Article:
Category Archive for: EDUCATION SCIENCE AND TECHNOLOGY

Student Cliques

Student Cliques The clique is a small group of close friends, usually of similar rank in the school status system. It is a primary group united by shared interests and friendship. Each classroom usually has two or more diques and some dyads (two-person groups) and isolates. A single student leader occasionally unites’ an entire class in support for or opposition to some cause…

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Student Status Systems

Student Status Systems Within the school, there is a status system ..which resembles the social-class system of adult society (discussed in Chapter 14). Just . as there are upper and lower classes in adult society, there are upper and lower classes in . the school. Membership is largely according to the students’ family class background. Most schools cover a considerable range of class…

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Interaction in the School

Interaction in the School Systemic interaction in the school system may be viewed from at least three. different. perspectives: (1) the relation between insiders and outsiders, (2) the relation between different kinds of Insiders, and (3) the-relation between insiders in the same positions. The person most obviously involved in relationships outside the system is the superintendent of schools. This is the person held…

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THE SCHOOL AS A SOCIAL SYSTEM

THE SCHOOL AS A SOCIAL SYSTEM “No man is an island” said John Donne a seventeenth century poet and clergyman. Sociologists say the same thing when they say . that each person is a part of a social system; The school does not consist only of administrators, .teachers, and students whose individual traits are silpada together. Rather, the school is a social…

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Contest Versus Sponsored Educational

Contest Versus Sponsored Educational Mobility One aspect of the educational institutions of every society is the set of assumptions about who needs education and how much. The proportion of youth going on to college varies tremendously between societies, as shown in Table 12-1, and now ranges from roughly 50 percent of all college-age youth in the United States to about.1 percenr.In the…

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Noninstitutionalized Education

Noninstitutionalized Education Much education is informal and even unconscious. Children learn a great deal in the home, 011 the playground, ana in the streets. Often this cancels out much that they should be learning in school. Possibly, television is the greatest noninstitutionalized educator. Byage 18, an American youth will have spent more time watching TV than attending school [Mayer, 1983]. Television offers…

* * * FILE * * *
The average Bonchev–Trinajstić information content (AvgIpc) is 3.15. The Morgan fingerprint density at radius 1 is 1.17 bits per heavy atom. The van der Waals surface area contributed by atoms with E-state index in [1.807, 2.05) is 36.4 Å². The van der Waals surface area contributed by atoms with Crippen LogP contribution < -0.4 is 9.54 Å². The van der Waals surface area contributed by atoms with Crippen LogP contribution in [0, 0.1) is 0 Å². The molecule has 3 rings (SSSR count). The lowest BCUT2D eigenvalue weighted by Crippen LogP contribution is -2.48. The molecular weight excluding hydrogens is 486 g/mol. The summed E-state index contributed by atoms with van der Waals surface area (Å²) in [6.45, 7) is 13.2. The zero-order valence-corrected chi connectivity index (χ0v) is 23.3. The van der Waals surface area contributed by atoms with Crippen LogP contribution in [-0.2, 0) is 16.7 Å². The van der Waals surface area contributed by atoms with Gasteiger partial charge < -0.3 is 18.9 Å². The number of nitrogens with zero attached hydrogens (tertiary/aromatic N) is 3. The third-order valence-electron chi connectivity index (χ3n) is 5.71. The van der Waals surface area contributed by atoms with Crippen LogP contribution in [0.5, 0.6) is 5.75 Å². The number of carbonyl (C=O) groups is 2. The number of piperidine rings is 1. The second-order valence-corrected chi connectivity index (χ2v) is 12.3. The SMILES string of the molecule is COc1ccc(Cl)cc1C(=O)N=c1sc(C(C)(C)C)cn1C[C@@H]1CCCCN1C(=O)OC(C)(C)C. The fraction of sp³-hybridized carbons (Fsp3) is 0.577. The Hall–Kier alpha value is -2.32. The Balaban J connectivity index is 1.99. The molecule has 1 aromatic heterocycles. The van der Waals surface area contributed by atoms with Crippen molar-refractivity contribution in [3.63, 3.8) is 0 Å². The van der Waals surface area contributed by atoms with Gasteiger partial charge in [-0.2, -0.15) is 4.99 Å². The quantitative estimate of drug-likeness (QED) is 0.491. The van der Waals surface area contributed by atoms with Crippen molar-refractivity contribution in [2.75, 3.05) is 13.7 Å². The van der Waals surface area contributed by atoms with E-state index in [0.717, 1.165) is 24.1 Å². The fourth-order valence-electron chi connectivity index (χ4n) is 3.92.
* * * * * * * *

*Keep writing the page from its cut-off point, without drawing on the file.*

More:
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INDUSTRY EDUCATIONAL PROGRAMS.

INDUSTRY EDUCATIONAL PROGRAMS. Educational programs are operated by many large corporations and are aimed at training their own employees. The focus is heavily vocational, but a few include enough of the arts, ,social sciences. and humanities to give their future executives a “well-rounded” college education

APPRENTICESHIP

APPRENTICESHIP. Apprenticeship may be the oldest educational institution, for it probably preceded formal schools. Some skills are mort;’ easily learned in the work place than in the classroom. Apprenticeship is the standard route for most skilled trades. Apprenticeship is common only where high levels of skill require extended training. Unions generally control apprenticeship, and the common rule requiring that an applicant be sponsored by two…

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CORRESPONDENCE SCHOOLS.

CORRESPONDENCE SCHOOLS. Correspondence schools and correspondence courses . offered by accredited colleges and universities make many courses available to part-time and physically isolated students. , . TRADE SCHOOLS. Trade schools of many kinds offer specialized skills- training. Barber and beauty schools, business schools, electronics schools, ‘and many others offer skills training without the “ornamental” subjects. They range from excellent to execrable. Many offer good technical training…

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THE COMMUNITY COLLEGE MOVEMENT.

 THE COMMUNITY COLLEGE MOVEMENT. One of the most significant trends in higher education has been the growing proportion of students attending community colleges. The number of two-year colleges, mostly community colleges, more than doubled between 1960 and 1980 (from 521 to 1,274). They offer low-cost higher education ill or near the students’ hO communities, Many take two year courses preparing for technical or semiprofessional careers of many…

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